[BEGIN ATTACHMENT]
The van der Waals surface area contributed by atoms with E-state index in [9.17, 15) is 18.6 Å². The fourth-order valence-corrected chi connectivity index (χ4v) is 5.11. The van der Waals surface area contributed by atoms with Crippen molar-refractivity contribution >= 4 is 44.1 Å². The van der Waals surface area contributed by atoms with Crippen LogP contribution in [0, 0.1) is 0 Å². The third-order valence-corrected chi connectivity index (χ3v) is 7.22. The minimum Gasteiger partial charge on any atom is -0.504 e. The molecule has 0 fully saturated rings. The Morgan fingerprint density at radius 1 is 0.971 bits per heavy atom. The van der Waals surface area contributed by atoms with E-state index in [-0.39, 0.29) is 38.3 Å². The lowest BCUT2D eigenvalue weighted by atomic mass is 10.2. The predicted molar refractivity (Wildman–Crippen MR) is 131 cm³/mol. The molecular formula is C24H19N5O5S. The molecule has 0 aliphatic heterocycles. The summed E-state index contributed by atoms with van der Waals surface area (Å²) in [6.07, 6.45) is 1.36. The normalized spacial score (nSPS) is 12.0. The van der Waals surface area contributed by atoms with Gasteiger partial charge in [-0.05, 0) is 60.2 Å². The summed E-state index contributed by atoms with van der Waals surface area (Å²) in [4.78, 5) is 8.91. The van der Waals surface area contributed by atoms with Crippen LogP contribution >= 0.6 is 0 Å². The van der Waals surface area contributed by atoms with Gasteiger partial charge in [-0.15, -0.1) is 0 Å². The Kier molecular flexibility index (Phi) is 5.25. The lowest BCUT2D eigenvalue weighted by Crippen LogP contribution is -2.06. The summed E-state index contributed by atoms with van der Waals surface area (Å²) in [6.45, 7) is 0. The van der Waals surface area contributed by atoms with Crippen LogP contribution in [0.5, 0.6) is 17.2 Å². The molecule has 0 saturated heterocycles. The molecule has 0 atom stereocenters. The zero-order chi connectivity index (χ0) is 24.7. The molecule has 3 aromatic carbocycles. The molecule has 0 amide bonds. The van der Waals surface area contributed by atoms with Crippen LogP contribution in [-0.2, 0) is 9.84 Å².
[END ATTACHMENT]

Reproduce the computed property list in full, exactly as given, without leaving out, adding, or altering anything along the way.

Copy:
The van der Waals surface area contributed by atoms with E-state index in [9.17, 15) is 18.6 Å². The fourth-order valence-corrected chi connectivity index (χ4v) is 5.11. The van der Waals surface area contributed by atoms with Crippen molar-refractivity contribution >= 4 is 44.1 Å². The van der Waals surface area contributed by atoms with Crippen LogP contribution in [0, 0.1) is 0 Å². The third-order valence-corrected chi connectivity index (χ3v) is 7.22. The minimum Gasteiger partial charge on any atom is -0.504 e. The molecule has 0 fully saturated rings. The Morgan fingerprint density at radius 1 is 0.971 bits per heavy atom. The van der Waals surface area contributed by atoms with E-state index in [-0.39, 0.29) is 38.3 Å². The lowest BCUT2D eigenvalue weighted by atomic mass is 10.2. The predicted molar refractivity (Wildman–Crippen MR) is 131 cm³/mol. The molecular formula is C24H19N5O5S. The molecule has 0 aliphatic heterocycles. The summed E-state index contributed by atoms with van der Waals surface area (Å²) in [6.07, 6.45) is 1.36. The normalized spacial score (nSPS) is 12.0. The van der Waals surface area contributed by atoms with Gasteiger partial charge in [-0.05, 0) is 60.2 Å². The summed E-state index contributed by atoms with van der Waals surface area (Å²) in [4.78, 5) is 8.91. The van der Waals surface area contributed by atoms with Crippen LogP contribution >= 0.6 is 0 Å². The van der Waals surface area contributed by atoms with Gasteiger partial charge in [-0.15, -0.1) is 0 Å². The Kier molecular flexibility index (Phi) is 5.25. The lowest BCUT2D eigenvalue weighted by Crippen LogP contribution is -2.06. The summed E-state index contributed by atoms with van der Waals surface area (Å²) in [6.45, 7) is 0. The van der Waals surface area contributed by atoms with Crippen LogP contribution in [0.5, 0.6) is 17.2 Å². The molecule has 0 saturated heterocycles. The molecule has 0 atom stereocenters. The zero-order chi connectivity index (χ0) is 24.7. The molecule has 3 aromatic carbocycles. The molecule has 0 amide bonds. The van der Waals surface area contributed by atoms with Crippen LogP contribution in [-0.2, 0) is 9.84 Å².